It’s vacation time, but where to go? After all, with air travel cheaper and more accessible than ever before (despite the obvious and entirely credible ecological concerns) you literally have the entire world to choose from.
And while you could just blindly stick a pin in a map like in the days of yore, you could also take a more pragmatic approach and see what those in the know have to say on the matter. And if you’re asking, the travel addicts at Lonely Planet are a great place to start.
With an eye firmly on 2020, the Lonely Planet team has asked everyone they know, from their writers and editors to their social media network and beyond. Whittling it down undoubtedly wasn’t easy, but nonetheless here it is: their top ten countries in the world to visit in 2020.
The Land of the Thunder Dragon is one of the least visited countries on Earth – and it shows in its pristine landscapes, extraordinary Dzongs (monasteries) and people untroubled by many of the things that make modern life so tiring (they don’t even have traffic/stop lights!)
Nestled deep in the Himalaya, Bhutan keeps a strict control on its tourism levels by imposing a daily fee on visitors and limiting numbers. It’s an approach that has kept the mountain kingdom free from crowds and the pollution that comes with them. It’s the world’s only carbon negative country, will become the world’s first fully organic nation in 2020 and is the only one that measure its success primarily on the happiness of its inhabitants. I visited back in 2015, and it remains the single most extraordinary country I’ve ever had the pleasure of visiting.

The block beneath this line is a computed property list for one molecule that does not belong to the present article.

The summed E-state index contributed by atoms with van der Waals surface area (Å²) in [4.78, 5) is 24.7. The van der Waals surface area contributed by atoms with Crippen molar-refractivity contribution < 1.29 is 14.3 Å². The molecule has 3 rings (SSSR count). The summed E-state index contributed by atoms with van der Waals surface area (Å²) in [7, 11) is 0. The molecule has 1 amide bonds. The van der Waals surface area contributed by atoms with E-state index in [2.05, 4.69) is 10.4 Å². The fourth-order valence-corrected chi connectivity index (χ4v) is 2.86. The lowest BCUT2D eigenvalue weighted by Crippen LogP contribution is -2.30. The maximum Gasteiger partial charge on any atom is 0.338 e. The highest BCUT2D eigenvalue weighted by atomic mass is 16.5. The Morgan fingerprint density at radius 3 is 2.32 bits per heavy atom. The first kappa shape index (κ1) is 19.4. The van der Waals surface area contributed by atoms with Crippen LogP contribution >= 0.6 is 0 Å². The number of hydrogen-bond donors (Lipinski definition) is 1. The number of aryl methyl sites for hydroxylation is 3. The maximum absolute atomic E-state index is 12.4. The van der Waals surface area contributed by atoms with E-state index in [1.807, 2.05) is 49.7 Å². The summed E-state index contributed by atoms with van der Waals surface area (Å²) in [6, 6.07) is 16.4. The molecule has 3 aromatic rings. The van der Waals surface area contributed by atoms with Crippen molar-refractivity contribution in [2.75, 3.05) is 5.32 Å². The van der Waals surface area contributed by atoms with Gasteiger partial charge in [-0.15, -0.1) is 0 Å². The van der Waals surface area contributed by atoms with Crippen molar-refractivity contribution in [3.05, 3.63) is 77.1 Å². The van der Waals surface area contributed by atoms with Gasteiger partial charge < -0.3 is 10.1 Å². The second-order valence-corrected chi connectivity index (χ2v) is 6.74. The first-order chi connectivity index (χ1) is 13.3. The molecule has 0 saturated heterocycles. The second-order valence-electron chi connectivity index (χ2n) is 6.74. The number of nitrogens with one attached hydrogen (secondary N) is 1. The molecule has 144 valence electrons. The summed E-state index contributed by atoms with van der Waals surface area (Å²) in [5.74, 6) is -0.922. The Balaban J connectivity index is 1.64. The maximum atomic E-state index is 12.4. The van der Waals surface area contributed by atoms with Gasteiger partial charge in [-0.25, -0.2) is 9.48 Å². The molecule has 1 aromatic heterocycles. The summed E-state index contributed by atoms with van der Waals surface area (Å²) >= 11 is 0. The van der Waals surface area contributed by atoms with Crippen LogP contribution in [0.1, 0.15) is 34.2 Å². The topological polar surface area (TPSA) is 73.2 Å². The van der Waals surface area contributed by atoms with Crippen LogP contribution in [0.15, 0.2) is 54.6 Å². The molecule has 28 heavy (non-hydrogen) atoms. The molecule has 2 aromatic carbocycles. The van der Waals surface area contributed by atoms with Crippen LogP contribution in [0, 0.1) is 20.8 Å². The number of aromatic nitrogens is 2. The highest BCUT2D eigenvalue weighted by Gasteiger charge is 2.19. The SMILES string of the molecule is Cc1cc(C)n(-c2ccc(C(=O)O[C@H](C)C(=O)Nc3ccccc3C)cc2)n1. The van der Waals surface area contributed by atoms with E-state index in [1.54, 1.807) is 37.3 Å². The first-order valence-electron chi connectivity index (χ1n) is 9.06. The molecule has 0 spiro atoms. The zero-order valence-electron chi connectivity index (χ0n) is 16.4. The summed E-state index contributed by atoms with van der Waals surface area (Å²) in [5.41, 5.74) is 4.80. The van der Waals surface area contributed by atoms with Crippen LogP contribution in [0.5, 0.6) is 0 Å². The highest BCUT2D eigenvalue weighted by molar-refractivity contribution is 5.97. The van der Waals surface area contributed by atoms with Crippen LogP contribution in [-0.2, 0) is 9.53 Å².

While England is currently making headlines around the world for all the wrong reasons, its appeal as a vacation destination remains undimmed. The Lonely Planet team highlights its coastline alongside the “timeless treasures” of its historic castles, cathedrals, quaint villages and rolling countryside. It also notes that new sections of the England Coast Path are always opening that, once complete at almost 3,000 miles long, will be “the longest continuous path of its kind in the world, granting access to the country’s entire coastline for the first time.”
3. North Macedonia
A great example of why lists like this have value – who’d have thought of North Macedonia at number three? Granted, one reason may be the name (previously it was just Macedonia) which has only been official since the country’s ‘rebranding’ in 2018 after a decades-long debate with its neighbour Greece. Deep in the heart of the Balkans it’s a country, “renowned for its gastronomy, ancient tradition and nature,” while culture lovers and adventurers will love the new flight routes to “Unesco-protected Lake Ohrid and the recently launched High Scardus Trail, a 495 km (308 mile) trek along the region’s most dramatic peaks.”
From the small to the tiny, the Caribbean island of Aruba and its cultural hub of San Nicolas is “relishing a colorful and creative revival… extending the happy vibes beyond the annual festivities.” Lonely Planet also lauds its “ambitious sustainability efforts,” where it’s offered itself as a test hub for other countries to try out their renewable energy solutions. It’s working to implement a ban on all single-use plastics as well as reef-harming sunscreens in 2020 – all of which should help its gorgeous beaches and bays beautiful for generations to come.